With $2.7B reserves, FIFA has ‘duty’ to aid coronavirus-hit football

World football's governing body says it is in a 'strong financial position' and has a 'duty' to assist the football industry ravaged by the coronavirus pandemic.

FIFA has the resources to give much-needed financial help to the sport at many levels   -  AP

FIFA says it has a “duty” to use its vast financial reserves to assist a football industry ravaged by the coronavirus pandemic wiping out games and creating unexpected economic hardship in the world’s biggest sport.

The spread of COVID-19 has impacted the wealthiest clubs, with Barcelona and Juventus players taking wage cuts; those in smaller countries, with Slovakian champion Zilina entering bankruptcy; and national football federations, with Uruguay furloughing hundreds of staff.

Having amassed reserves it last reported at $2.745 billion, FIFA has the resources to give much-needed financial help to the game at many levels. Now the organisation has provided more details around the need agreed two weeks ago by FIFA president Gianni Infantino and his vice-presidents to explore a support fund for the sport.

Read: Coronavirus: UEFA to debate options for ravaged football calendar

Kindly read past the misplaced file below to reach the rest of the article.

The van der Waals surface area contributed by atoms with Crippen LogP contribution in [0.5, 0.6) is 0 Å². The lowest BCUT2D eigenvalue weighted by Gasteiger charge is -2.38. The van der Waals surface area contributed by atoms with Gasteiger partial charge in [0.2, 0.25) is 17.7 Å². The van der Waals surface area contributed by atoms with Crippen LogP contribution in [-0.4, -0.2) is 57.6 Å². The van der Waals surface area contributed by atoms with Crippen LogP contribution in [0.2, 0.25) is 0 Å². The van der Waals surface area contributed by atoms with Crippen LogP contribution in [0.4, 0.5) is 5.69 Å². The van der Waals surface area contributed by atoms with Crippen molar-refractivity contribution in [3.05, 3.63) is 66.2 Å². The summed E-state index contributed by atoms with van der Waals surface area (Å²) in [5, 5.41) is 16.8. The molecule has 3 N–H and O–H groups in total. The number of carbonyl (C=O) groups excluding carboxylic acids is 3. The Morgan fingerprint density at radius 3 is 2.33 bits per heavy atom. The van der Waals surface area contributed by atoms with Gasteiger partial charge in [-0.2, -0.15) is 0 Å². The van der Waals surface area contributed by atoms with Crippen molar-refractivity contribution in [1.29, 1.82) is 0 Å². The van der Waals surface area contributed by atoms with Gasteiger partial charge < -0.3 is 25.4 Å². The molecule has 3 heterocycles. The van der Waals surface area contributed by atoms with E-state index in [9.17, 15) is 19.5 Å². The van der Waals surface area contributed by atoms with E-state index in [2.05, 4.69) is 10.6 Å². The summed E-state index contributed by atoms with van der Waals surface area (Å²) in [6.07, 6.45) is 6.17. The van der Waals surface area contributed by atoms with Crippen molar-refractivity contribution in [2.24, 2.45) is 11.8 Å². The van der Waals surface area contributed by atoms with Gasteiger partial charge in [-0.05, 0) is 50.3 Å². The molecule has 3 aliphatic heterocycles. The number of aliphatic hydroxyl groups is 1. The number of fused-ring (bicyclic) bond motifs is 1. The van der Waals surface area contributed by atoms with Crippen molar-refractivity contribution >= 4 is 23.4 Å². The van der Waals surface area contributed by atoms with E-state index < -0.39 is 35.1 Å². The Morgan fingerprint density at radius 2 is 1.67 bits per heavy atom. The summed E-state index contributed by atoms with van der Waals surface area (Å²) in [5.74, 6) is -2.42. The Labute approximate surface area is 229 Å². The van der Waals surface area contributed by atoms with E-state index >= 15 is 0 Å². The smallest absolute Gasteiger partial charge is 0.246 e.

“FIFA is in a strong financial situation and it’s our duty to do the utmost to help them in their hour of need,” world football’s governing body said in a statement to The Associated Press on Tuesday.

“FIFA is working on possibilities to provide assistance to the football community around the world after making a comprehensive assessment of the financial impact this pandemic will have on football.”

FIFA is exploring the mechanism to provide the financial lifeline to the football industry with the six regional confederations and member associations to ensure there is an announcement in the near future.

The football community around the world is experiencing, to a greater or lesser extent, serious financial problems on account of the coronavirus outbreak, FIFA said.

“This threatens to disrupt and impair the ability of FIFA’s member associations and other football organizations such as leagues and clubs to develop, finance and run football activities at all levels of the game, including professional, non-professional, youth and grassroots.

“It is foreseen that in many parts of the world a considerable number of persons involved in football including both men and women players will be left in extremely difficult economic conditions.”

FIFA already operates a Forward development program to redistribute its wealth to member associations. In the 2015-18 cycle, investment dedicated to the scheme was $1.079 billion, of which $832 million had been approved and committed to member associations, confederations or regions, according to the last published financial results.

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